The annual celebration of this exotic plant is back at the New York Botanical Garden for its 18th year. Taking the helm as designer is Jeff Leatham, famed artistic director of the Four Seasons Hotel George V, Paris and floral designer to the stars. Leatham’s bold and colorful vision unfolds through captivating installations and designs, transforming each gallery of the exhibition in the historic Enid A. Haupt Conservatory into a different color experience and visual effect, like the turn of a kaleidoscope. Thousands of orchids provide bursts of forms and colors—in purples, reds, oranges, and hot pink—revealed through overhead arches, vine-inspired ribbons, mirrored sculpture, dramatic lighting, and other artistic embellishments.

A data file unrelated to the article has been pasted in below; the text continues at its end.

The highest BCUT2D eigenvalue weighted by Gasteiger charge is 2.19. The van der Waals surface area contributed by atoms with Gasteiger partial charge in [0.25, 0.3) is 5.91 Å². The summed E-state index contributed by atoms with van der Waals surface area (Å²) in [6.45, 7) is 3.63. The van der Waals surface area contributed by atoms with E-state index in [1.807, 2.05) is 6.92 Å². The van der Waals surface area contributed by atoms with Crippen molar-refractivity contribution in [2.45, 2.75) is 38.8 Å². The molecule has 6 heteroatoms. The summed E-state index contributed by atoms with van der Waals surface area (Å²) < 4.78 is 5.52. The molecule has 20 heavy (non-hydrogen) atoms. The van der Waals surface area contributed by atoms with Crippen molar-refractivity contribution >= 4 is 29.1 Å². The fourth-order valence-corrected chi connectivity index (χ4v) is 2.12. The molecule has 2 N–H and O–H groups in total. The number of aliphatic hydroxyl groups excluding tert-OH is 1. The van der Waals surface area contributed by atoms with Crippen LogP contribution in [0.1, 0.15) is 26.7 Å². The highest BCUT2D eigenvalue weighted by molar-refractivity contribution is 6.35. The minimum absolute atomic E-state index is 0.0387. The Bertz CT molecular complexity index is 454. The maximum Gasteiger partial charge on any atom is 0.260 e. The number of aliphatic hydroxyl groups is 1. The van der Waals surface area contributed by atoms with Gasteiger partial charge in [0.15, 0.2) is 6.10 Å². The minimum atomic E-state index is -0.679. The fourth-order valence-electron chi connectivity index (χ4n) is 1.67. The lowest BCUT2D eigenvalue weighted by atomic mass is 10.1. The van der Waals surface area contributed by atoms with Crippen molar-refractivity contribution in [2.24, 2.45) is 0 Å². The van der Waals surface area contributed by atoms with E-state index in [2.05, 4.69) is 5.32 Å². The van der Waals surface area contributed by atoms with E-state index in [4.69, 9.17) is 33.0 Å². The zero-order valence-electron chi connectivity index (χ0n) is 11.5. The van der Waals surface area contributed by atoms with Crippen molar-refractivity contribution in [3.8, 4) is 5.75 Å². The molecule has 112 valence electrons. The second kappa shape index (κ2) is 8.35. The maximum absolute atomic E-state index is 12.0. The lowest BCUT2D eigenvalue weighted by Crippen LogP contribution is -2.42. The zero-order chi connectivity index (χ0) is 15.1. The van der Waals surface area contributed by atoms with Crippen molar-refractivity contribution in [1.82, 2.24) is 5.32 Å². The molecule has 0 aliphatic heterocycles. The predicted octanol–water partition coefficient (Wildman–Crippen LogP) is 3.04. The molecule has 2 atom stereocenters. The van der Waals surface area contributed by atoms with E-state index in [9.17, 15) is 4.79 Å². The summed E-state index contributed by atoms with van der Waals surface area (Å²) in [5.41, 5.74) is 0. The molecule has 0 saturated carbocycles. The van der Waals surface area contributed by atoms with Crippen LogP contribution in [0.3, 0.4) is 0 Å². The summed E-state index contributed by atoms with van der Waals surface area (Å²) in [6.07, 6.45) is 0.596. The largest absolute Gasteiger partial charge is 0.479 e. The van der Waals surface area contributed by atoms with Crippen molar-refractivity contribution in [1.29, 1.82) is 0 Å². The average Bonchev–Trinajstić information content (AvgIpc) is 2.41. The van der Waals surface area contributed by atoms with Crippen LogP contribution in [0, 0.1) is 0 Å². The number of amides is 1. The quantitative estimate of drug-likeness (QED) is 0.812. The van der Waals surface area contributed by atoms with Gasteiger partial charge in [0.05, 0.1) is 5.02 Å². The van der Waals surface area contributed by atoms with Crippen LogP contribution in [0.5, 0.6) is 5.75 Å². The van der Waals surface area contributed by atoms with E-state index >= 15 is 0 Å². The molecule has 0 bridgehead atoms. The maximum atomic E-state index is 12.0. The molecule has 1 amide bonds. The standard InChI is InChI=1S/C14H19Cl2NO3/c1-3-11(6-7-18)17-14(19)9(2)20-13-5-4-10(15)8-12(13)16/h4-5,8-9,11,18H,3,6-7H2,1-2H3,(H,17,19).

Through April 19
2900 Southern Blvd.
Bronx
718-817-8700
Online: nybg.org

photo: MoMA/2019 Judd Foundation/Artists Rights Society (ARS), New York. Photo: John Wronn

For Blocks of Color: Judd

The first major U.S. retrospective dedicated to the work of Donald Judd (1928–1994) in over three decades, Judd explores the remarkable vision of an artist who revolutionized the history of sculpture, highlighting the full scope of Judd’s career through 70 works in sculpture, painting, drawing, and prints, from public and private collections in the US and abroad. The show will be the first full-scale introduction to the artist’s career for many viewers; it will be organized in chronological order to demonstrate an artistic vision that developed in both methodical and utterly unpredictable ways. (While you're there, don't miss Matisse's The Swimming Pool.)

March 1 - July 11
11 West 53rd St., between Fifth and Sixth Avenues
Midtown
212-708-9400
Online: moma.org

photo: John F. Kennedy Presidential Library and Museum, Boston

To Sit Behind THE Desk: Meet the Presidents